I was on my way to an event at the school gym here in Strafford, Vermont, the other evening when I was called over by a bunch of kids who said they found an owl that they thought was sick or hurt because it was perched on a picnic table and didn’t fly away when it was approached.
An hour or so later I walked over to the playground and found a Barred Owl still perched on the picnic table. It didn’t move when I approached, but instead it began mantling. Mantling is a behavior that vultures and birds of prey engage in when they have a prey item on the ground. They crouch and spread their wings in an apparent effort to hide the carcass from other birds that might like to steal a bite. Almost every nature documentary ever made in the Serengeti has at least one shot of a vulture mantling over a dead wildebeest, trying desperately (and usually futilely) to keep the bounty for itself.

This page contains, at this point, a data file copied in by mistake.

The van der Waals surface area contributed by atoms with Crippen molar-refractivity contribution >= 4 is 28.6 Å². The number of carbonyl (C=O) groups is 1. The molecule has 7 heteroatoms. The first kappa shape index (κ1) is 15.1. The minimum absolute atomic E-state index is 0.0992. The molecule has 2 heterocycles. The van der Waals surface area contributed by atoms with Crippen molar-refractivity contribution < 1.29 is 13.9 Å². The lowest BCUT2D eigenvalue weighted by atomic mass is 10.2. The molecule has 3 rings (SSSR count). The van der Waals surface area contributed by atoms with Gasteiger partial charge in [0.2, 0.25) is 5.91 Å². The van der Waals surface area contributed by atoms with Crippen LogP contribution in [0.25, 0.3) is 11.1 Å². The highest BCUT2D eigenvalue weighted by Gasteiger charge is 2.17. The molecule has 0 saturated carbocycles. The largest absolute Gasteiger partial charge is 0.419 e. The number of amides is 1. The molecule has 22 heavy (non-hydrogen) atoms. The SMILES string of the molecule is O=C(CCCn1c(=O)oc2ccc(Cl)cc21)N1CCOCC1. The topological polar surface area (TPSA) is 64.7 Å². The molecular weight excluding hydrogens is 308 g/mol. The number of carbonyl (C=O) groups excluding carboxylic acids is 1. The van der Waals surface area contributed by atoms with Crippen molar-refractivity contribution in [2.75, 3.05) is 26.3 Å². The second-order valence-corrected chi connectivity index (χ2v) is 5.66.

When I got closer, I realized that this owl WAS trying to hide something that it was eating – another Barred Owl!
You can see the feathers from the victim spread across the table. I don’t know whether this particular owl had killed the other one, or whether it simply had the good fortune of finding the carcass. Barred Owls are known to scavenge on carcasses of a variety of animals, but observations in the Pacific Northwest suggest that they will at least occasionally attack and even kill the closely related Northern Spotted Owl. Reports of Barred Owls killing other Barred Owls are lacking, and so we have to assume that this is not a common event.
In any case, this Barred Owl spent several hours feeding on the carcass and, by the scanty remains left the following morning, must have spent most of the day digesting this rather sizable holiday meal.